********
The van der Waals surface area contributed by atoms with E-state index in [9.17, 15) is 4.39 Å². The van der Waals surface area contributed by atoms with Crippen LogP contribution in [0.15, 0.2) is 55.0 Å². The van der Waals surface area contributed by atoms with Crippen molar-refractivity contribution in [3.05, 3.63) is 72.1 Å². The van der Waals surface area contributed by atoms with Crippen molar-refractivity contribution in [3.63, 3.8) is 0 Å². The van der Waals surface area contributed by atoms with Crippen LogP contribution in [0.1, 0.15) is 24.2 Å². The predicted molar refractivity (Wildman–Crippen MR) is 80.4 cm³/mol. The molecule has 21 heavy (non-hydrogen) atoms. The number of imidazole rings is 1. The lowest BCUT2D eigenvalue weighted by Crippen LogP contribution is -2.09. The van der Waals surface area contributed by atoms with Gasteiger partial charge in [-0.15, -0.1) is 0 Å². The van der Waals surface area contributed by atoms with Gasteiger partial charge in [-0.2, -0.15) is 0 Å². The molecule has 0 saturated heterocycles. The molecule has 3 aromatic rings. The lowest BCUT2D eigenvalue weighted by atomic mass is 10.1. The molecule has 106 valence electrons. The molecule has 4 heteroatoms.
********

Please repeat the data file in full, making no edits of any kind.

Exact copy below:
The van der Waals surface area contributed by atoms with E-state index in [9.17, 15) is 4.39 Å². The van der Waals surface area contributed by atoms with Crippen LogP contribution in [0.15, 0.2) is 55.0 Å². The van der Waals surface area contributed by atoms with Crippen molar-refractivity contribution in [3.05, 3.63) is 72.1 Å². The van der Waals surface area contributed by atoms with Crippen molar-refractivity contribution in [3.63, 3.8) is 0 Å². The van der Waals surface area contributed by atoms with Crippen LogP contribution in [0.1, 0.15) is 24.2 Å². The predicted molar refractivity (Wildman–Crippen MR) is 80.4 cm³/mol. The molecule has 21 heavy (non-hydrogen) atoms. The number of imidazole rings is 1. The lowest BCUT2D eigenvalue weighted by Crippen LogP contribution is -2.09. The van der Waals surface area contributed by atoms with Gasteiger partial charge in [-0.15, -0.1) is 0 Å². The van der Waals surface area contributed by atoms with Gasteiger partial charge in [-0.2, -0.15) is 0 Å². The molecule has 0 saturated heterocycles. The molecule has 3 aromatic rings. The lowest BCUT2D eigenvalue weighted by atomic mass is 10.1. The molecule has 106 valence electrons. The molecule has 4 heteroatoms.